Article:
Miles tells Martin to fly him to a place in the mountains called Silvy Vale, and points out the map coordinates for the cemetery he wants to visit. Martin offers again to take the lightflyer faster, but Miles, now feeling a little daunted by the goal of his quest, proposes to teach Martin a little bit about mountain flying, which Martin says will at least be better than horseback riding. Martin is duly impressed by Dendarii Gorge, though at much slower speeds than Ivan and Miles had done, but eventually Miles can delay no longer.
Martin asks what is in Silvy Vale, and Miles tells him about the infanticide case he judged up there years ago, and how he wants to talk to the victim, Raina Csurik.
Martin’s brows rose. “Do you, uh . . . talk to dead people a lot, m’lord?”
Martin’s mouth crooked in an uncertain, we-hope-this-is-a-joke smile. “Do they ever talk back?”
“Sometimes . . . what, don’t you ever talk to dead people?”
“I don’t know any. Except you, m’lord,” Martin modified this slightly.
“I was only a would-be corpse.” Give yourself time, Martin. Your acquaintance will surely expand in time. Miles knew lots of dead people.
Even among the other dead people Miles knows, though, Raina Csurik is the biggest symbol of what he’s trying to do, and he thinks he’s started to lose touch with that, trying to play the Admiral Naismith game. He knows exactly how he lost Naismith, but now he’s wondering how he lost Vorkosigan.
When they landed, he would tell Martin to take a walk, or go fly the lightflyer around some more. This was one conversation with the dead he didn’t want a witness to. He’d failed Gregor, yet faced him, failed his family, and would have to face them soon. But facing Raina . . . that was going to hurt like needle grenade fire.
Oh, Raina. Small lady. Please. What do I do now? He hunched away from Martin, very silent, his forehead leaning against the canopy, eyes closed, head aching.
He’s shocked when Martin says that the spot where Miles wanted him to land now seems to be underwater. A hydroelectric dam has been installed, and flooded the valley. Miles checks the map, which has no dam, and is only two years out of date. He tells Martin to set down on the shore, and Martin eventually finds an open spot in the trees. Miles gets out and peers into the water, wondering what happened to the cemetery and the dead of Silvy Vale.
I should really have done chapters Ten and Eleven together, because of that cliffhanger. Well, not really a cliffhanger, but it doesn’t come to a neat ending. Not up to a three-chapter week, and I’m already too far ahead to want to do a one-chapter week, so this is what you get. We haven’t really seen Miles in Vorkosigan District since “The Mountains of Mourning”, which is, of course, the story of Raina Csurik’s death and Miles’s investigation of it. Vorkosigan Surleau turned up in the two Cordelia books, of course, not to mention a fair chunk of the hill country in Barrayar, but Miles has been spending more time out in the galaxy.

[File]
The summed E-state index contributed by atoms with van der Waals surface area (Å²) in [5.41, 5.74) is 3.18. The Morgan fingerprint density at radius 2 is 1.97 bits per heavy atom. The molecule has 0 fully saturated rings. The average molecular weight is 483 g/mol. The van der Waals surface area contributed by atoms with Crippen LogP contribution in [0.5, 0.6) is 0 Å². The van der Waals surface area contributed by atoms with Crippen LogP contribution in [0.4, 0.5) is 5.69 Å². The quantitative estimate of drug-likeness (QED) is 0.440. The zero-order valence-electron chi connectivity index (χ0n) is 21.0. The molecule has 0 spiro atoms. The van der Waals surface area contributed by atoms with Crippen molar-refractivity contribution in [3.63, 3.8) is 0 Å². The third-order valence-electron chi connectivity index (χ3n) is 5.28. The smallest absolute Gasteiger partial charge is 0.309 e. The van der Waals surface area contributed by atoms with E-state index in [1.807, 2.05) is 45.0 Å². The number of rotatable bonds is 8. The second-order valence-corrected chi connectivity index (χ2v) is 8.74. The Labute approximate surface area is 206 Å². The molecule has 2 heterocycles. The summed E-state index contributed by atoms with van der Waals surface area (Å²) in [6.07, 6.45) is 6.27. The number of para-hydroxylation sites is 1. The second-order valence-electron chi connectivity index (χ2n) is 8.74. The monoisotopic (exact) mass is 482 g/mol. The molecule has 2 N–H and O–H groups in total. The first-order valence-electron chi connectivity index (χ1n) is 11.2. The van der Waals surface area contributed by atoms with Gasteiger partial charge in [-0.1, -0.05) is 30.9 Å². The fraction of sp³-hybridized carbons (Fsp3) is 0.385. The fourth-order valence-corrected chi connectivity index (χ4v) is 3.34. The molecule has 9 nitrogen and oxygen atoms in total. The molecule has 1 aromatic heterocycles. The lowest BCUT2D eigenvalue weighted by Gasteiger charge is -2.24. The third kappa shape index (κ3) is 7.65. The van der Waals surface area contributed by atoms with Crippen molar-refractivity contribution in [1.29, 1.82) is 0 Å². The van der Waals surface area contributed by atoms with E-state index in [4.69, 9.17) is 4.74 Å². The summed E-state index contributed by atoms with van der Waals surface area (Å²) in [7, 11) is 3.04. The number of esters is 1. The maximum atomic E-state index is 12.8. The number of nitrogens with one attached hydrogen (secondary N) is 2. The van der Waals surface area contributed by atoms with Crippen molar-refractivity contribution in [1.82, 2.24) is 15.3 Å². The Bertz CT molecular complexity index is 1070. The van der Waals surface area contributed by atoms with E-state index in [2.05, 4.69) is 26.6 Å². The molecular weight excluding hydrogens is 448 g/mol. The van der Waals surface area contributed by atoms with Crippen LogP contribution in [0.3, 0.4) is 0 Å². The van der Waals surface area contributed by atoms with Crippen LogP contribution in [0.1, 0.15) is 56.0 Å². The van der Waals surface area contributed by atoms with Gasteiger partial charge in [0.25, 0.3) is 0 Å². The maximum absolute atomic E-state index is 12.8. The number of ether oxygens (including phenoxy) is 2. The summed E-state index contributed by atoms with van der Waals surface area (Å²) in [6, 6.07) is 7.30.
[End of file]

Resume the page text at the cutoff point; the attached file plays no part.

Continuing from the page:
It’s hard to say whether Miles is, at first, trying to reground himself in his notional home, or if he’s just trying to flee from contact. The way he evades his brithday calls would seem to indicate the latter. He’s out of his near-catatonic funk, but still nowhere near ready to deal with most of the people he knows. Vorkosigan District is, at least, somewhere he knows, a place familiar from his childhood, with some pleasant memories attached, but things don’t stay the same. The extra buildings around the lake are just the beginning–obviously Silvy Vale, which is a kind of emotional touchstone for him, is also changing.
I gotta say, while the scene with Simon Illyan firing Miles is quite affecting, I have a hard time getting through this chapter and the next one without welling up. Raina Csurik’s story is just so sad, and touches Miles so deeply, that I can’t help but feel for them both. And then Bujold cuts off the hard conversation I was anticipating by flodding the entire valley, and taking this sequence in a completely different direction…
Next week we’ll find out what did happen to the Silvy Vale cemetery, and the rest of Silvy Vale. Soon, the real plot will surface, once we’ve gotten a little farther into Miles’s recovery. Obviously he can’t just shrug off a blow like this…but soon he’ll be given a impetus to put his inimitable talents to good use, which will be of great help, as well as a more exciting read for those of you who may be getting a little impatient with Miles moping. …But I don’t think next week’s chapters get that far yet. Come back anyway.